My research centers on the development of motor abilities in children. My main goal is to elucidate the neuromotor aspects underlying the emergence of walking, and to implement this knowledge to identify an optimal rehabilitation strategy to promote normal walking in children with neuromotor disorders, in particular cerebral palsy.
Over the years I have built a strong expertise in locomotor control and neurorehabilitation, through several studies that I conducted in excellent research laboratories: the Laboratory of Neuromotor Physiology of the Santa Lucia Foundation in Rome, and the Experimental Neurorehabilitation Laboratory at the University of Zürich, and EPFL in Lausanne. This led to the publication of various articles in high-impact journals, including Science [2011, 2012] and Nature Medicine [2012, 2016].
In 2013, I was awarded the Ig Nobel prize in Physics “for discovering that some people would be physically capable of running across the surface of a pond — if those people and that pond were on the moon".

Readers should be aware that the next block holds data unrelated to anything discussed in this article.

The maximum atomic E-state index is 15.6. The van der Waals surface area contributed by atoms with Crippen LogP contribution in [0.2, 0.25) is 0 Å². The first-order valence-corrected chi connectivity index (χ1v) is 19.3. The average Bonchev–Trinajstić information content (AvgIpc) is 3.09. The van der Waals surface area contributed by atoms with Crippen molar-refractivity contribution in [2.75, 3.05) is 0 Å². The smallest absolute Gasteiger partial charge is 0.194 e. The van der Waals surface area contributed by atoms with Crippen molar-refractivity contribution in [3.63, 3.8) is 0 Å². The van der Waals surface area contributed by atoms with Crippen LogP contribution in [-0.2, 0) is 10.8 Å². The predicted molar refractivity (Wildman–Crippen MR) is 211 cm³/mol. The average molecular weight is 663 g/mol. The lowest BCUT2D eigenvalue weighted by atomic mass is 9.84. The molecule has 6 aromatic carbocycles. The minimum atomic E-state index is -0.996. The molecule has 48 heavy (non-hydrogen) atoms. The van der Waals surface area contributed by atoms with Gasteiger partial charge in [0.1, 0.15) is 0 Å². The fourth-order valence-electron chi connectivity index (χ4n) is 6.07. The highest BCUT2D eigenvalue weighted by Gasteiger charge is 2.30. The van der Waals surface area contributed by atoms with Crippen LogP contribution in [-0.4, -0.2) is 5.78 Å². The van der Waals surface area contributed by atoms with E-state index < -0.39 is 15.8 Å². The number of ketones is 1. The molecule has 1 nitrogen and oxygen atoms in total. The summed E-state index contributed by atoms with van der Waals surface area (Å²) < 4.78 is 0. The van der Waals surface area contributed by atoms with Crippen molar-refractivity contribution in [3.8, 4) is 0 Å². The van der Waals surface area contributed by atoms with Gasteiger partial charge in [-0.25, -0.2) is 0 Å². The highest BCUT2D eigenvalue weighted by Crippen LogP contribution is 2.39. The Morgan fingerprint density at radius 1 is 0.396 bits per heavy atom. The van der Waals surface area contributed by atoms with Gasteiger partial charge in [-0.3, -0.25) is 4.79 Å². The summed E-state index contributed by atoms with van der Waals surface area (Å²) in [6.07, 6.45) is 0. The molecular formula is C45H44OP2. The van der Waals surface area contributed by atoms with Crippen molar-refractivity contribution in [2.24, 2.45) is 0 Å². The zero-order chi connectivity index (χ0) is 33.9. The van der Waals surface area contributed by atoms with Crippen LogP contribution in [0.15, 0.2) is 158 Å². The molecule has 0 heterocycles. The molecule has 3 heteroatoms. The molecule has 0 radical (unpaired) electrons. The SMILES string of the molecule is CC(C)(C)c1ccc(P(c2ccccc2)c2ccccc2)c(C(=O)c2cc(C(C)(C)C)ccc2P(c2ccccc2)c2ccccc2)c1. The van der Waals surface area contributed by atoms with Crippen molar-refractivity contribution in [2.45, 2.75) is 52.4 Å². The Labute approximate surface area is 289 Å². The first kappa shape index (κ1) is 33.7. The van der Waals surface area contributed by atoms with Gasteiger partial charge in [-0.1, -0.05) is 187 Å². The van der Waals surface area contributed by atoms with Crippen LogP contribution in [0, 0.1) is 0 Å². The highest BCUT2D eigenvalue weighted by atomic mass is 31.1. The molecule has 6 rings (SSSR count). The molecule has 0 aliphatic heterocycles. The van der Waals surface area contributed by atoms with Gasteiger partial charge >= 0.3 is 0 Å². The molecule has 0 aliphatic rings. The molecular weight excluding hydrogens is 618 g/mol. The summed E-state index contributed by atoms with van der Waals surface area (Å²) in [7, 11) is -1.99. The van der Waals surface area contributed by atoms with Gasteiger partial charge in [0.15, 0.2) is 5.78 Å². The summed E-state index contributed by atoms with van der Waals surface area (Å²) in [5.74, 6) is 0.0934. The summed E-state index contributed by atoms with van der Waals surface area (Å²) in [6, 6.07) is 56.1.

I was awarded the Suzanne Klein-Vogelbach -Prize for the Research of Human Movement prize in 2013, a 5-year NWO (Netherlands Organisation for Scientific Research) Vidi grant and NWO Aspasia Grant in 2015, and a 5-year ERC Starting Grant (European Research Council) in 2016.
I am currently working on the interplay between brain and muscular activity underlying the development of locomotor patterns in children, as well as on the biomechanics of human locomotion. From October 2015 I am project leader and principal investigator of the project “FirSTeps – The emergence of walking in children”, and from February 2017 I am project leader and principal investigator of the project ”Learn2Walk. Brain meets spine: the neural origin of toddlers’ first steps”. My research group consists of BSc, MSc and PhD students, who work on studies related to the development of walking from neonates stepping until independent walking in healthy children and in children with neuromotor disorders.
After a master diploma in Physics, I received my PhD in Neuroscience at the University of Rome “Tor Vergata”, Italy, for work on the neurophysiology of locomotor development in children.